Belief in the ‘prosperity gospel’ does not turn people into successful entrepreneurs

Joel Osteen
Joel Osteen shares prosperity gospel with followers

Belief in the “Prosperity Gospel” — that God financially blesses faithful followers — does not turn individuals into successful entrepreneurs. But prosperity beliefs can fuel values linked to entrepreneurial thinking, such as power and achievement, according to a Baylor University study.

However, researchers found no direct relationship between prosperity beliefs and willingness to take risks, and little connection to recognizing opportunities. Risk-taking and identifying opportunities are typical traits of entrepreneurs, according to the national study.

“As revealed in our findings, a belief that God will provide financial benefit to the faithful is not enough to push someone to launch a business,” said lead author Kevin D. Dougherty, Ph.D., associate professor of sociology in Baylor’s College of Arts & Sciences. “The relationship between prosperity beliefs and starting a business is indirect and inconsistent.”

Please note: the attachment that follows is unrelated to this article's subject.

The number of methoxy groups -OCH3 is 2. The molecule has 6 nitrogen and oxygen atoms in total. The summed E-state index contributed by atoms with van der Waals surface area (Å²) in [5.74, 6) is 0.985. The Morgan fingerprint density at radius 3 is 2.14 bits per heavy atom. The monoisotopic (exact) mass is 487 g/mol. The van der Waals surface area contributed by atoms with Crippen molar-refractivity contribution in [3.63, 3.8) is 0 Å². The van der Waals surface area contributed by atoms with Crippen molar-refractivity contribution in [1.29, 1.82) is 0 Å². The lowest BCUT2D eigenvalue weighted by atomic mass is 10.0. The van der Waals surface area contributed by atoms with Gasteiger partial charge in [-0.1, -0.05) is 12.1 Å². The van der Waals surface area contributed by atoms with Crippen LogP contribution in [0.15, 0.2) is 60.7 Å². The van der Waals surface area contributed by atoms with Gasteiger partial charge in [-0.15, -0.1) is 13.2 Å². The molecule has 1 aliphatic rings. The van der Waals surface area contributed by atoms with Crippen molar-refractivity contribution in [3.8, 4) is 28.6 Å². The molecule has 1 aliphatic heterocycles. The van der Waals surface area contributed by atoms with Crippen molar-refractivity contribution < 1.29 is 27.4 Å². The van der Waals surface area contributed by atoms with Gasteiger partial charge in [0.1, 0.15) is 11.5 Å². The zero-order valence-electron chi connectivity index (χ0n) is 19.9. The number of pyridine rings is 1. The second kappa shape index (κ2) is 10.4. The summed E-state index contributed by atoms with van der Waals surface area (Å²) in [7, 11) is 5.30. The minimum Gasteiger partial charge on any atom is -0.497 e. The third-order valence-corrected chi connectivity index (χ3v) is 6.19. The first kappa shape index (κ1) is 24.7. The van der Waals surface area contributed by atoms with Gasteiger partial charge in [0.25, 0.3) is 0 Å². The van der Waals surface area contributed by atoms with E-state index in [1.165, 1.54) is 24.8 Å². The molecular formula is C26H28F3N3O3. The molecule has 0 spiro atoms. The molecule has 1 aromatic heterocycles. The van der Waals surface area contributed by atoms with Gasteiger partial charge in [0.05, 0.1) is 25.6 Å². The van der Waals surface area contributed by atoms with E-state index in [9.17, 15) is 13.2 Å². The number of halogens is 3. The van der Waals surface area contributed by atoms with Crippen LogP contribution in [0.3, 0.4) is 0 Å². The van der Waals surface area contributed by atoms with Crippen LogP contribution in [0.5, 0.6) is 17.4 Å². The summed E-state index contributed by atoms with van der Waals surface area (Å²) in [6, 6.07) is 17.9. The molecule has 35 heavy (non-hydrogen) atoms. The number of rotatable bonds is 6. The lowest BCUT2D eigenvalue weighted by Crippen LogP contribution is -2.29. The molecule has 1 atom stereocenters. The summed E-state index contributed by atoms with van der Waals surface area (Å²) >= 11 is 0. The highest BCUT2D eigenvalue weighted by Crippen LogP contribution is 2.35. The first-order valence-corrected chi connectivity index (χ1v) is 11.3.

The study — “Prosperity Beliefs and Value Orientations: Fueling or Suppressing Entrepreneurial Activity” — is published in the Journal for the Scientific Study of Religion.

 

For the study, researchers analyzed data from a nationally representative survey of 1,066 working adults. Their goal was to connect prosperity beliefs, human values, entrepreneurial attitudes and entrepreneurial action. They found that values — both by themselves and in conjunction with religious beliefs — are important predictors of how and whether individuals might launch a business.

Participants responded to a three-item scale to measure beliefs that faith and faithful behavior lead to success at work and in business. The items included: “God promises that those who live out their faith will receive financial success;” “Believers who succeed in business are evidence of God’s promised blessing;” and “I believe faithful believers in God receive real financial benefits in this life.”